According to legend, the Greek goddess of fertility and agriculture, Demeter, loves poppies -- and why not? Poppy flowers grow easily from seed, need little water and care, and bring color and cheer to any corner. Ancient farmers used to scatter the tiny black seeds around their fields to please Demeter with bright poppy blooms in the hopes of bringing good luck to their crops. The corn poppy gets its name from this practice, as poppies were often planted around corn fields in honor of the goddess.
Poppies are often categorized as annual plants, requiring new planting each year. However, in warmer climates like as the western parts of the United States, they may last through the winter to grow and flower again, and can thus be considered perennials. Most poppies come from the Papaver genus, and there are some 50 different species. The flowers may range in color from white to pink to purple, and some produce multicolored blossoms, but the standard and best-loved poppies are bright red. The blooms can be as large as seven inches (18 cm) across, although most are smaller. They may be single or double flowers, or something in between, and they usually have a cupped shape. The flowers grow tall on hairy stalks and can be cut to enjoy in indoor arrangements.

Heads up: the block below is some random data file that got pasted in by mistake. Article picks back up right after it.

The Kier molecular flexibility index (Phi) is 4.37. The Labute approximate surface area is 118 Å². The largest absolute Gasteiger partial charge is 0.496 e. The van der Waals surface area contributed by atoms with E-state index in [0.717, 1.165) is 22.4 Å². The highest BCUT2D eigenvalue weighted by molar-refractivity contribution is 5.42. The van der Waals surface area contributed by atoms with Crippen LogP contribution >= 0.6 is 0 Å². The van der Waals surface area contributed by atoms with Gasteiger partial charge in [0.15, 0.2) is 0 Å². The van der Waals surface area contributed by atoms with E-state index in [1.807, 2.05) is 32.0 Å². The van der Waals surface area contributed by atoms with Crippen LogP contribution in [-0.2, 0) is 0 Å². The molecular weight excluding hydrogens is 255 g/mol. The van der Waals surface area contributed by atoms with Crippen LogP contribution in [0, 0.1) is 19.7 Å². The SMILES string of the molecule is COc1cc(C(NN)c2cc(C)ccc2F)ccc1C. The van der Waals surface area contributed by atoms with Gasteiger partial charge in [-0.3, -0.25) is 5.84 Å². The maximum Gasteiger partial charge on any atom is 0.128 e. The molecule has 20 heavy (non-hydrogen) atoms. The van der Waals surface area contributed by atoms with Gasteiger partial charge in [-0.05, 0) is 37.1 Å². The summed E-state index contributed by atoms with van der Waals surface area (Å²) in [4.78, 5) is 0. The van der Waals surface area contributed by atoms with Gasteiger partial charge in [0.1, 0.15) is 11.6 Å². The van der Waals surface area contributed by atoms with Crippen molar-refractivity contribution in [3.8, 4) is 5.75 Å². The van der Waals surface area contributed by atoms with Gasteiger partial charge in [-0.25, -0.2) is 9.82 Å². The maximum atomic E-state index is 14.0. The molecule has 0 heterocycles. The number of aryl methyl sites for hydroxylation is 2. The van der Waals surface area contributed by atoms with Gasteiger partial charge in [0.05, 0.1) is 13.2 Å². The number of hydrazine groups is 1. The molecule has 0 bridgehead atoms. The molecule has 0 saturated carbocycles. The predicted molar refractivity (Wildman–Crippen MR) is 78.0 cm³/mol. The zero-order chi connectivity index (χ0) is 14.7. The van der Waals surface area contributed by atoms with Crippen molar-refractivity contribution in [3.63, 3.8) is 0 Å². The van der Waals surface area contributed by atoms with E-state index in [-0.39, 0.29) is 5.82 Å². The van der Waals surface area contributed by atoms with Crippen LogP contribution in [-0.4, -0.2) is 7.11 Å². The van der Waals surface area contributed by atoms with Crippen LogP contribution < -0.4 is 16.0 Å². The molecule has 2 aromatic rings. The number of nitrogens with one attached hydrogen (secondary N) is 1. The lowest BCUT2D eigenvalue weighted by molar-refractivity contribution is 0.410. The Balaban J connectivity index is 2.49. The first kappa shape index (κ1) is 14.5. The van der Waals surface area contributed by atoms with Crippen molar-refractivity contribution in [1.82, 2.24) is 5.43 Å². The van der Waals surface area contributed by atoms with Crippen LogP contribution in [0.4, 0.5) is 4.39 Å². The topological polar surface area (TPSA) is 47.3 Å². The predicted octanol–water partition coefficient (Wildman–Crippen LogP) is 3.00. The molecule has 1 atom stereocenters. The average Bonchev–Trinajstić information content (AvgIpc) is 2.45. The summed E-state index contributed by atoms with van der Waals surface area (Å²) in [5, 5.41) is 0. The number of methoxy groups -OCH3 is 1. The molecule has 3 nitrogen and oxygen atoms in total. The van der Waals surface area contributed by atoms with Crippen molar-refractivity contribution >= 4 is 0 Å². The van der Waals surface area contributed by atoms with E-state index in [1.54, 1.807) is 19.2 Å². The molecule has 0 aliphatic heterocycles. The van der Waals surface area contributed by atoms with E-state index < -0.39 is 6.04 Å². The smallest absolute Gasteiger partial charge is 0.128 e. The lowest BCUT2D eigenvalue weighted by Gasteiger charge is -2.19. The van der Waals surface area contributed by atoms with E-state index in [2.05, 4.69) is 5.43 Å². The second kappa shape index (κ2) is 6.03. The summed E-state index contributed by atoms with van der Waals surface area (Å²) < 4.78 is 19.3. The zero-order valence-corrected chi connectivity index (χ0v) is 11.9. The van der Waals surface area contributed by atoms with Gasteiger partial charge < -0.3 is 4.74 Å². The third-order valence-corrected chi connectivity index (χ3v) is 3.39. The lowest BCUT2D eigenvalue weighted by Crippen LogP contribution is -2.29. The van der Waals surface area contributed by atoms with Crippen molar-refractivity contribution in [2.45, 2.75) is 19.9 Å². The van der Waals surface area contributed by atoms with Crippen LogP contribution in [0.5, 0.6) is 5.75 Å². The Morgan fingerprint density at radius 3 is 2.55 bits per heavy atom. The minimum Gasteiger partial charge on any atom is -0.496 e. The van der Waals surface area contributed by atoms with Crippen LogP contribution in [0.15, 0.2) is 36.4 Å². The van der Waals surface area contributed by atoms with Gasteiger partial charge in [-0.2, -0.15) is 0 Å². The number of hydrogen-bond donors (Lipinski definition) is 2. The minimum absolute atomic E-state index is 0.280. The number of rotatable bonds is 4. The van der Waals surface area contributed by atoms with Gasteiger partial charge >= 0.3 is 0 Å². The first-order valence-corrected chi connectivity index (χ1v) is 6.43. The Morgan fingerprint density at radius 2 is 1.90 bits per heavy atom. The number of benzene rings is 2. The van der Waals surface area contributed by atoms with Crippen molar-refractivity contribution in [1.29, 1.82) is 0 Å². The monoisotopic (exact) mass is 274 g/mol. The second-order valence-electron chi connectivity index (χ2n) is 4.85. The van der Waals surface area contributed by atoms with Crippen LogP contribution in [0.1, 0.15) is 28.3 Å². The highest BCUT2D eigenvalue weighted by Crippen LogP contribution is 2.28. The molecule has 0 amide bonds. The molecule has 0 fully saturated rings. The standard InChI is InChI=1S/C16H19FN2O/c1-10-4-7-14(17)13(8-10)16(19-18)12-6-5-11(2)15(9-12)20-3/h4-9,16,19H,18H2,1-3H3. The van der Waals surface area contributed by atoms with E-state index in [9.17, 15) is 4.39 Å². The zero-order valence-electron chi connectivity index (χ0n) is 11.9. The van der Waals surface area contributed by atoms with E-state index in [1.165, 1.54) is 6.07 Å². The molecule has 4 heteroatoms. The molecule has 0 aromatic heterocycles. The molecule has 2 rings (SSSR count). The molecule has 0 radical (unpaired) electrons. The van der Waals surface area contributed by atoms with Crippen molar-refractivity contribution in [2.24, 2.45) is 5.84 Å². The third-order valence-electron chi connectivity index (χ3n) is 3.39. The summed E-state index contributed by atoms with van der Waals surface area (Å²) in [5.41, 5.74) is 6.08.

Among the best-known poppy varieties are:
- Papaver atlanticum
- Iceland poppy (Papaver cruceum)
- Oriental poppy (Papaver orientale)
- California poppy (Eschscholzia californica)
The poppy’s popularity endures across geography and time. In California, poppies are so well-loved that the city of Lancaster hosts an annual Poppy Festival. Evidence of poppies have been unearthed in ancient Egypt, and today they can be found across the globe in fields, gardens, pots and simply growing wild. [source: National Garden Bureau, Inc.]